News Update

What the Electoral Count Act is — and why some argue reforming it can protect future elections

Though the 19th-century law is vague, it makes clear that the vice president cannot overturn the result of a presidential election as Trump had hoped then-Vice President Mike Pence would do while presiding over the count of Electoral College votes in Congress.
“Look, I understand the disappointment many feel about the last election. I was on the ballot,” Pence said last week. “But whatever the future holds, I know we did our duty that day.”
Still, Trump’s effort to exploit the law has prompted lawmakers from both parties to take a look at updating it for future elections.
Here’s what you need to know:

What is the Electoral Count Act?

The 1887 law focuses on what happens after Americans vote, setting out the process Congress uses to certify the Electoral College votes submitted by states.

Why do some lawmakers want to reform it?

While it’s an important part of the vote certification process, the Electoral Count Act is exceedingly vague.
Election law experts and those urging reform have repeatedly warned that, in light of the January 6, 2021, attack on the US Capitol, the law needs to be updated and strengthened to ensure that a losing party can never subvert the results of the Electoral College.

What reforms are being considered?

A number of proposals have been floated to reform the law.
Republican Sen. Lisa Murkowski of Alaska told CNN last month that the bipartisan group of lawmakers working to update the law is moving “aggressively” to draft reforms, but did not give an exact timeline.
Meanwhile, a Democratic group — made up of independent Sen. Angus King of Maine, who caucuses with Senate Democrats, and Sens. Amy Klobuchar of Minnesota and Dick Durbin of Illinois — has released a discussion draft of their proposal to update the legislation.
According to a summary of the proposal, the measure would, among a number of provisions, “clarify” that the vice president does not have the authority to reject a state’s electors. It would establish “specific and narrow grounds” for objections to electoral votes or electors.
And it would “raise the thresholds for Congress to consider objections” while also making it more difficult for objections to be sustained without widespread support in both chambers.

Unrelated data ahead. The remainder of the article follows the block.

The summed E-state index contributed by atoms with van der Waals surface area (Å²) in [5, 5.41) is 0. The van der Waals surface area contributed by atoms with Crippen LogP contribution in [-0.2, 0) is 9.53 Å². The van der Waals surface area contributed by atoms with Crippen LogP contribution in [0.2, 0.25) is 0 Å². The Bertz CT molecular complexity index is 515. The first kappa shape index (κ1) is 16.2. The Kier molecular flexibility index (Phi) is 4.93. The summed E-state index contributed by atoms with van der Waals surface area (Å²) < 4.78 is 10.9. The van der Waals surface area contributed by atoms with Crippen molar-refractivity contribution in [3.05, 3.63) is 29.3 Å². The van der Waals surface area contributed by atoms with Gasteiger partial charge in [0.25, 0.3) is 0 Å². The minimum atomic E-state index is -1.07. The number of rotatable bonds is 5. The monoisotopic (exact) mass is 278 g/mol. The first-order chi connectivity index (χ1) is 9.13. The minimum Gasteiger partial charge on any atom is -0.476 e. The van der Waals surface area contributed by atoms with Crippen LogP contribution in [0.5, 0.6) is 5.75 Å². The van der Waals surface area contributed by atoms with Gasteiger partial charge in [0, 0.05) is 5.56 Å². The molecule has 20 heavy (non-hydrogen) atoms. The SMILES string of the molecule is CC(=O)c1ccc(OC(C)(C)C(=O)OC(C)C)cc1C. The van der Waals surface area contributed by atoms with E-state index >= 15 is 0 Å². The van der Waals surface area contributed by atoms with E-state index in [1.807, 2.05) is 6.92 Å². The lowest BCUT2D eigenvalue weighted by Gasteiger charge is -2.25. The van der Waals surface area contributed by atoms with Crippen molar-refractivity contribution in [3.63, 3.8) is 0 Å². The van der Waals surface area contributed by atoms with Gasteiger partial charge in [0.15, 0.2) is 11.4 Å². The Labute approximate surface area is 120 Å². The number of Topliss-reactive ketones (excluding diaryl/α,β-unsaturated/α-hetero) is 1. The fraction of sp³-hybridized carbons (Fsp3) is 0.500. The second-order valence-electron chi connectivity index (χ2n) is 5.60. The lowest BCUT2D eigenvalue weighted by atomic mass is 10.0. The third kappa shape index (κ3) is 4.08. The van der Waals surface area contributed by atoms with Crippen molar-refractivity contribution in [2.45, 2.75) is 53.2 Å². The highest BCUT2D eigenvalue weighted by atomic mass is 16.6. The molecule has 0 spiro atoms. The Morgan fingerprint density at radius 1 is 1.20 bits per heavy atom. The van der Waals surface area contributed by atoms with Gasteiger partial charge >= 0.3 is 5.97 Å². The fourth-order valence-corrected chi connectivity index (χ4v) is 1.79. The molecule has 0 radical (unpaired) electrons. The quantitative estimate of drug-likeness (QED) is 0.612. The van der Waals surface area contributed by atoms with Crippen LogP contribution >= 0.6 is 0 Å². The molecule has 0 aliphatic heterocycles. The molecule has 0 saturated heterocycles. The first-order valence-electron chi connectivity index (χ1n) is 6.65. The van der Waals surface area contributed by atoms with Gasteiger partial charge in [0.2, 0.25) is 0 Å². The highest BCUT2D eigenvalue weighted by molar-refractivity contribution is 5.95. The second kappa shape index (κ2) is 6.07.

Could reforms to the law actually pass?

“Absolutely,” says Democratic Sen. Joe Manchin of West Virginia.
There is serious interest from both Democrats and Republicans in updating the law, and talks are gaining momentum. But the effort is still in its early stages, and drafting legislation and finalizing a bill could take weeks if not months.
“I think absolutely it’ll pass. Now, there will be some people saying it’s not enough. There will be some people saying it’s more than what we should do or we don’t need it. And what we’ll do is try to bring them all together and say, ‘Listen, this is what we should do because this is what caused the problem. And it’s what we can do. So let’s do that,'” Manchin told CNN’s Jake Tapper in a joint interview with Murkowski on “State of the Union” on Sunday.
Murkowski told Tapper: “We’re going to take the Goldilocks approach here. We’re gonna try to find what’s just right. … And it’s not going to be just right for everybody, but will it be a step ahead? Will it be important for the country? Yeah.”

How does Trump fit in?

The former President has added urgency to the election reform push by continuing to spread lies about the 2020 election in a preview of the kind of message he could make the centerpiece of a future campaign if he runs again.
Specifically, Trump has falsely claimed that the bipartisan group of lawmakers working to reform the Electoral Count Act proves his claim that Pence had the power to overturn the 2020 election.
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